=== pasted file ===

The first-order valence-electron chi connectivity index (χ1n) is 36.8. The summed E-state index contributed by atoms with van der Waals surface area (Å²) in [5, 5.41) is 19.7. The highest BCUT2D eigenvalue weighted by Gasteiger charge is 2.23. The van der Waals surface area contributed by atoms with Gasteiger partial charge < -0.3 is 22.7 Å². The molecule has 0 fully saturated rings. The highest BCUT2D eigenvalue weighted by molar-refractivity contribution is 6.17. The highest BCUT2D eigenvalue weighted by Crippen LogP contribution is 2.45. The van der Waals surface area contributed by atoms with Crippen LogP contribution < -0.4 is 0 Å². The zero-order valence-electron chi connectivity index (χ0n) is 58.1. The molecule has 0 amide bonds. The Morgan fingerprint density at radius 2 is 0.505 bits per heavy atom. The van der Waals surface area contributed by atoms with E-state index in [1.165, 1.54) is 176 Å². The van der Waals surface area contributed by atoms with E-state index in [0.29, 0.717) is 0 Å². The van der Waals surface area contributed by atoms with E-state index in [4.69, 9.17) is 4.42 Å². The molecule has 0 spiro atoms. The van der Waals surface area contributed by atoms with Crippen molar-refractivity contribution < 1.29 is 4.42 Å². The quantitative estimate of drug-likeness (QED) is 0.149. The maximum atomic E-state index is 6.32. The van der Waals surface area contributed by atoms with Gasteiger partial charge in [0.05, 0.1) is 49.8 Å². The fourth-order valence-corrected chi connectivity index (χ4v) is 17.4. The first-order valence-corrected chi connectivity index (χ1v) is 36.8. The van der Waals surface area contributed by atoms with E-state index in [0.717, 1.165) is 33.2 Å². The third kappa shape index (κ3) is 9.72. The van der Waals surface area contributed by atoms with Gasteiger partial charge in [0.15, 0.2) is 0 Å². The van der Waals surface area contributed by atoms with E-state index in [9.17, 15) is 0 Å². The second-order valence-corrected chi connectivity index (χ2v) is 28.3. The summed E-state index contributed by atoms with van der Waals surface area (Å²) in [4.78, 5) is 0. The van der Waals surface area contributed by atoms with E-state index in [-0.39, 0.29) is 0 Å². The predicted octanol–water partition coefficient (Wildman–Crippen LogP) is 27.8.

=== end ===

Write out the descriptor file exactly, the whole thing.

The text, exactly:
The first-order valence-electron chi connectivity index (χ1n) is 36.8. The summed E-state index contributed by atoms with van der Waals surface area (Å²) in [5, 5.41) is 19.7. The highest BCUT2D eigenvalue weighted by Gasteiger charge is 2.23. The van der Waals surface area contributed by atoms with Gasteiger partial charge < -0.3 is 22.7 Å². The molecule has 0 fully saturated rings. The highest BCUT2D eigenvalue weighted by molar-refractivity contribution is 6.17. The highest BCUT2D eigenvalue weighted by Crippen LogP contribution is 2.45. The van der Waals surface area contributed by atoms with Crippen LogP contribution < -0.4 is 0 Å². The zero-order valence-electron chi connectivity index (χ0n) is 58.1. The molecule has 0 amide bonds. The Morgan fingerprint density at radius 2 is 0.505 bits per heavy atom. The van der Waals surface area contributed by atoms with E-state index in [1.165, 1.54) is 176 Å². The van der Waals surface area contributed by atoms with E-state index in [0.29, 0.717) is 0 Å². The van der Waals surface area contributed by atoms with E-state index in [4.69, 9.17) is 4.42 Å². The molecule has 0 spiro atoms. The van der Waals surface area contributed by atoms with Crippen molar-refractivity contribution < 1.29 is 4.42 Å². The quantitative estimate of drug-likeness (QED) is 0.149. The maximum atomic E-state index is 6.32. The van der Waals surface area contributed by atoms with Gasteiger partial charge in [0.05, 0.1) is 49.8 Å². The fourth-order valence-corrected chi connectivity index (χ4v) is 17.4. The first-order valence-corrected chi connectivity index (χ1v) is 36.8. The van der Waals surface area contributed by atoms with E-state index in [0.717, 1.165) is 33.2 Å². The third kappa shape index (κ3) is 9.72. The van der Waals surface area contributed by atoms with Gasteiger partial charge in [0.15, 0.2) is 0 Å². The van der Waals surface area contributed by atoms with E-state index in [9.17, 15) is 0 Å². The second-order valence-corrected chi connectivity index (χ2v) is 28.3. The summed E-state index contributed by atoms with van der Waals surface area (Å²) in [4.78, 5) is 0. The van der Waals surface area contributed by atoms with E-state index in [-0.39, 0.29) is 0 Å². The predicted octanol–water partition coefficient (Wildman–Crippen LogP) is 27.8.